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The good life?

Jim Dinwiddie, Harry Rankin, and Ross Turner had at least five things in common.  They were all from Kentucky.  They were all lawyers.  They were all men.  They were all in their late 40's or early 50's.

And they all killed themselves.  

So have about a dozen other lawyers in Kentucky since 2010.  Lest you think it's something in the water there, it's not.  The Mecklenburg Bar in North Carolina lost eight members to suicide in nine years.  Rick Halprin, a Chicago defense attorney who'd represented numerous mob figures, killed himself three days ago.  Jake Waldrop, a public defender from the Atlanta area, was found dead in his car from a gunshot wound to the chest, a suicide note nearby, in February.  Andy Hart, a federal public defender who had represented Guantanamo Bay detainees and was scheduled to begin a trial this month for one of the people accused of conspiring to blowing up a bridge in the Cleveland area, died of a self-inflicted gunshot wound in May; he was 38.  A study done back in the 1990's found that male lawyers between the ages of 20 and 64 were more than twice as likely to commit suicide as men of the same age in other occupations.

OACDL, the state criminal defense bar organization, has a listserv, and Hart's death generated a lot of comment there.  Many people knew him, and a lot of them had some very good words to say about him.  And then, too, there's the "there but for the grace of God go I" thought that passes through your mind.  Some confessed to the same feelings of depression and despair that probably drove Andy to take his life.

This isn't an easy profession.  Jim Dinwiddie's son Jay was the executor his estate, and had to review the files his father was handling, a mix of criminal, divorce, and domestic-violence cases.  He believes it contributed to his father's suicide; "just reading the cases I got depressed," he said.  Any lawyer who's been around for a while can tell you about the case he handled, the one where he'll go to his grave believing his client was innocent, but the guy got convicted anyway, and what gnaws on the lawyer is the thought that that's because of something he did or didn't do.  More likely, the lawyer won't tell you about that; he'll carry that around inside.  I know I do.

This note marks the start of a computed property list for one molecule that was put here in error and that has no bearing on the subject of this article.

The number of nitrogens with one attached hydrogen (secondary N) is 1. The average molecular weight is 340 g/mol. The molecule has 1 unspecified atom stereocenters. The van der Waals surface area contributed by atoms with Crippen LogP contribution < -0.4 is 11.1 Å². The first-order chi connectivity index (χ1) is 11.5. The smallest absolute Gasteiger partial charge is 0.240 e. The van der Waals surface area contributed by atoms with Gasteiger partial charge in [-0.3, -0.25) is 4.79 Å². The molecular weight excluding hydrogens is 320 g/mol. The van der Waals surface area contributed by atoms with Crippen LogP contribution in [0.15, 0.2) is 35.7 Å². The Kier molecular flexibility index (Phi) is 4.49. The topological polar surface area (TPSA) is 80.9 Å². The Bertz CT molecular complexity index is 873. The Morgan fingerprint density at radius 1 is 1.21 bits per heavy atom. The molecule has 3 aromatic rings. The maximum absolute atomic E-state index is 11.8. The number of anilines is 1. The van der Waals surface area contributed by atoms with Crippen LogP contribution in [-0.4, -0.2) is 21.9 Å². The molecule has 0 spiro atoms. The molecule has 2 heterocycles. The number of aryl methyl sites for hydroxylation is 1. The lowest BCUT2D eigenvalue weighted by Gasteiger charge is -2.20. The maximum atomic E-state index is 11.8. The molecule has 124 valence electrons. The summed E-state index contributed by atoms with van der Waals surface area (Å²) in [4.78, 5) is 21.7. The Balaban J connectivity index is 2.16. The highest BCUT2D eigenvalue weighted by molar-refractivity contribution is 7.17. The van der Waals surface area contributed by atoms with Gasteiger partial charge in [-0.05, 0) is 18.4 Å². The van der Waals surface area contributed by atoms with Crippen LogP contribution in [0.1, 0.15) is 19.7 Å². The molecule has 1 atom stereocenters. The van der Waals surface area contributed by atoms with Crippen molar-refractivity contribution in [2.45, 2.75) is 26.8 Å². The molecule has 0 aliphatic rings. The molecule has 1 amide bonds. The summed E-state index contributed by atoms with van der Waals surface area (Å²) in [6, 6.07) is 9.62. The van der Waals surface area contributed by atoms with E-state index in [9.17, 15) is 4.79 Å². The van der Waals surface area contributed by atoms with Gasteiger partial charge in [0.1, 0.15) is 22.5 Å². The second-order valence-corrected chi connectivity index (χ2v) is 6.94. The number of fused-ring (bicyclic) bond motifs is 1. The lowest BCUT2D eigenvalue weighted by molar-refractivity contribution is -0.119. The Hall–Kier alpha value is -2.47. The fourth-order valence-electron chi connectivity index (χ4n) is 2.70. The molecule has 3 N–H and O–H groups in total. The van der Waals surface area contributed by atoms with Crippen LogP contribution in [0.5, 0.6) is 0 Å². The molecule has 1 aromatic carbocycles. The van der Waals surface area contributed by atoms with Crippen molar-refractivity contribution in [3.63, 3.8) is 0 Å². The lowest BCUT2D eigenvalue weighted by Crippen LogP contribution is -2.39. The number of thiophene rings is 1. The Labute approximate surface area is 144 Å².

That's not to single out criminal law.  I stopped doing divorce work because I couldn't stand to see what people would do with their own children, and I really couldn't stand to be a part of helping them do that.  People come to lawyers with their problems, and sometimes dealing with people's problems on a day-in, day-out basis is just too much to bear.  You think the lawyer suicide rate is bad, take a look at the rate for psychologists and psychiatrists.

And then there's the pressure.  This isn't a 9 to 5 job.  There are nights you lie awake trying to figure out how you're going to get everything done.  Or you worry about that big case that you haven't done anything on yet because you just can't find the time, and you think that if only you get a day or two of just to work on that it'll be okay, but you know deep down that you're not going to get that day or two with nothing else to do, and sooner or later that case is going to bite you in the ass. 

But you know what?  It's not a bad life.  You can make a decent buck; it sure beats the hell out of getting paid $7.50 an hour as a home health care aide, changing adult diapers, or a lot of other jobs you can name.  If you can't find somebody else who's worse off than you are, you're not looking very hard.

What struck me about the comments on the listserv, or in reading newspaper articles about lawyer suicides in doing this post, were the frequent references to isolation.  I'm lucky that way.  I work in a big county, and I've been around a long time, so every day when I walk over to the Justice Center I run into other lawyers I know, and we talk about the troublesome clients and the troublesome judges and the troublesome prosecutors, and we laugh about the absurdity of a lot of the things we go through.  "I was getting nothing done quickly for a while there, but now it's taking me longer to get nothing done," a lawyer told me in the elevator the other day.  I knew exactly what he meant, and we both laughed.

So have a laugh today.  Sure, it's tough sometimes, you see things that shouldn't happen, you do or don't do things that you regret doing or not doing, and you know when you get something done there's going to be something else you have to do.  But if you're reading this blog, it means that you care enough to try to be good at what you do, and you probably are.  Take pride in that, and hug a fellow lawyer today.


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